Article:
"It's good advice to lay in bed for 10 to 15 minutes after intercourse, but you don't need your feet in the air," Goldfarb says. "Your pelvis does not move when you put your legs in the air." Don't go the bathroom during this time either, he says. "If you wait 10 to 15 minutes, the sperm that is going to get into the cervix will be in the cervix."

5. Don't overdo it if you want to get pregnant faster


Having sex every day even during ovulation will not necessarily increase your chances of getting pregnant. "In general, every other night around the time of ovulation helps increase your chance of getting pregnant," Goldfarb says. Sperm can live up to 5 days inside your body. The best suggestion is to have sex regularly -- when you're ovulating, and when you're not.

Speaking of sperm, "wearing tight-fitting clothing can negatively affect sperm count," Piscitelli says. So too can spending time in hot tub or Jacuzzi. Your man's cell phone habits may also also need some work. A study in the journal Fertility and Sterility showed that men who used a hands-free device with a cell phone and kept their phone close to their testicles had poorer sperm quality.

They might need to pass on the edamame and other soy foods for a while, too. Men who eat a lot of soy foods may have a lower sperm concentration than men who don't eat soy foods, according to a study published online in Human Reproduction.

6. Avoid stress by all means.


To Get Pregnant Faster Try not to get stressed out about starting a family. You may roll your eyes if someone says, "Just relax and it will happen," but stress can actually interfere with ovulation. So the more relaxed you are, the better!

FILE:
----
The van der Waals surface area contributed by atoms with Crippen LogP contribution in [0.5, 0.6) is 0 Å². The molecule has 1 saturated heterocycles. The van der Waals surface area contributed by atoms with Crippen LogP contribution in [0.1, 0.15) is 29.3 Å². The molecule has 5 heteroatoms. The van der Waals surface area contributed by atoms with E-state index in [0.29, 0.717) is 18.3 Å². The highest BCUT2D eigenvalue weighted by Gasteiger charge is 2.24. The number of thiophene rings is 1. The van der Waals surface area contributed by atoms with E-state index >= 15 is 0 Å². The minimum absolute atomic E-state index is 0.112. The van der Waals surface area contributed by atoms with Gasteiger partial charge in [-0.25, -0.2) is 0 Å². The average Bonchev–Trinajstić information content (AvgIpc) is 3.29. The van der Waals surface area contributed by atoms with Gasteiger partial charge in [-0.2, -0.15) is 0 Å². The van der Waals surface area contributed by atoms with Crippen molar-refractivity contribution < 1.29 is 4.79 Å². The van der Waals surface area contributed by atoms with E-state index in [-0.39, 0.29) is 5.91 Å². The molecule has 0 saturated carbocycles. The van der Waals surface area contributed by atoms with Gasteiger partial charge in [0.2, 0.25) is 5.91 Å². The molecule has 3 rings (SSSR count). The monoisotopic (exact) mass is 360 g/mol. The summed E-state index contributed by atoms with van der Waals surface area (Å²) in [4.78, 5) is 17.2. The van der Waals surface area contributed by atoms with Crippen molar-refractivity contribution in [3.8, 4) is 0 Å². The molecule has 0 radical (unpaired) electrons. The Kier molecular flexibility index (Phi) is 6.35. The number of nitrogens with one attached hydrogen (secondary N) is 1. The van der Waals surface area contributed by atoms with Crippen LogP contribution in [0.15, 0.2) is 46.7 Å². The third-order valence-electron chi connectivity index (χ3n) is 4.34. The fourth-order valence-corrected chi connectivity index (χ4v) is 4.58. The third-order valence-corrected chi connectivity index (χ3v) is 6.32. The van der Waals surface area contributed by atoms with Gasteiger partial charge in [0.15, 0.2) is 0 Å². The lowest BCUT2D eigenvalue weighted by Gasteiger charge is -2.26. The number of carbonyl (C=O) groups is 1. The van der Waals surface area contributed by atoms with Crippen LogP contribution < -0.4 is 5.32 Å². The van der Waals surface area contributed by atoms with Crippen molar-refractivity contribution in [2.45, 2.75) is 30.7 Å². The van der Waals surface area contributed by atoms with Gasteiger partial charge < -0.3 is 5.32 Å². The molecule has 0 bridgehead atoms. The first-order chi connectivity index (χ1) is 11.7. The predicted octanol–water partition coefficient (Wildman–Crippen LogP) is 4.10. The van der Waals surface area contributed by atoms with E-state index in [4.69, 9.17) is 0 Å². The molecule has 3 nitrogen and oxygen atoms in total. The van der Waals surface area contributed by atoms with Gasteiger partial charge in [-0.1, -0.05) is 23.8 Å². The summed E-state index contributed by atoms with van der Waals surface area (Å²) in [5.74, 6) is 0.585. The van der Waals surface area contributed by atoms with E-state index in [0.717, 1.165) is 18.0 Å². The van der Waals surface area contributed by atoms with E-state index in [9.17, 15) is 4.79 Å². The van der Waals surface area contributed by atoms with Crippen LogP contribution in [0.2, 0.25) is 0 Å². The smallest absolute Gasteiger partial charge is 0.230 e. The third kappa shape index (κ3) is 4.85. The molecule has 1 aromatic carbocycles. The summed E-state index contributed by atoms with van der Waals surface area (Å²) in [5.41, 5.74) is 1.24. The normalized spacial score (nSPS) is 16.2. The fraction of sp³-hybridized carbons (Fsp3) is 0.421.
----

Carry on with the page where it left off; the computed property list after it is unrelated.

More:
Whatever helps you de-stress is fine, as long as it's healthy. "There is some evidence that acupuncture can help reduce stress and increase your chances of becoming pregnant," Goldfarb says. And although drinking too much alcohol when trying to get pregnant isn't smart, a glass of wine won't hurt.

7. Live a healthy life.


Exercising is a healthy habit -- especially if it helps keep you at your ideal weight. Just like anything else, though, you can get too much of a good thing. "Too much exercise can cause you not to ovulate," Goldfarb says.

What's too much? It may be different for different women. If you are a hard-core exerciser and are still getting your period regularly, your exercise regimen is most likely not a problem, he says. But, Goldfarb adds, your menstrual period is not the first thing to go if you are exercising too heavily. "The first thing that happens is that you have a shorter second half of your cycle. You should have a period 14 days after you ovulate, but too much exercise can shorten this phase." This would be the first hint that you need to curtail your fitness regimen. He suggests tracking how long it takes you to get a period after you ovulate as the best way to know for sure.

Goldfarb says the best way to increase your chances of getting pregnant while getting the health benefits of regular exercise is to do moderate exercise -- think brisk walking -- two and a half hours each week (or at least 30 minutes, 5 days a week). Get Pregnant Faster

Stop smoking to increase your chances of getting pregnant," Hillard says. Aside from all the other negative health effects of smoking, this nasty habit also decreases fertility. "It affects estrogen levels and ovulation."

And don't worry too much about your day planner. "Eighty-five percent of women will become pregnant within one year of trying," Hillard says.

What if you have polycystic ovarian syndrome?


Polycystic ovarian syndrome (PCOS), a hormonal disorder, is one of the most common reasons for female infertility. It affects between 6% and 12% of American women of reproductive age.

There is no single test to identify PCOS, but a doctor will determine if a woman fulfills two of the following three criteria, the CDC said:
Irregular periods or no periods, caused from lack of ovulation
Higher than normal levels of male hormones that may result in excess hair on the face and body, acne or thinning scalp hair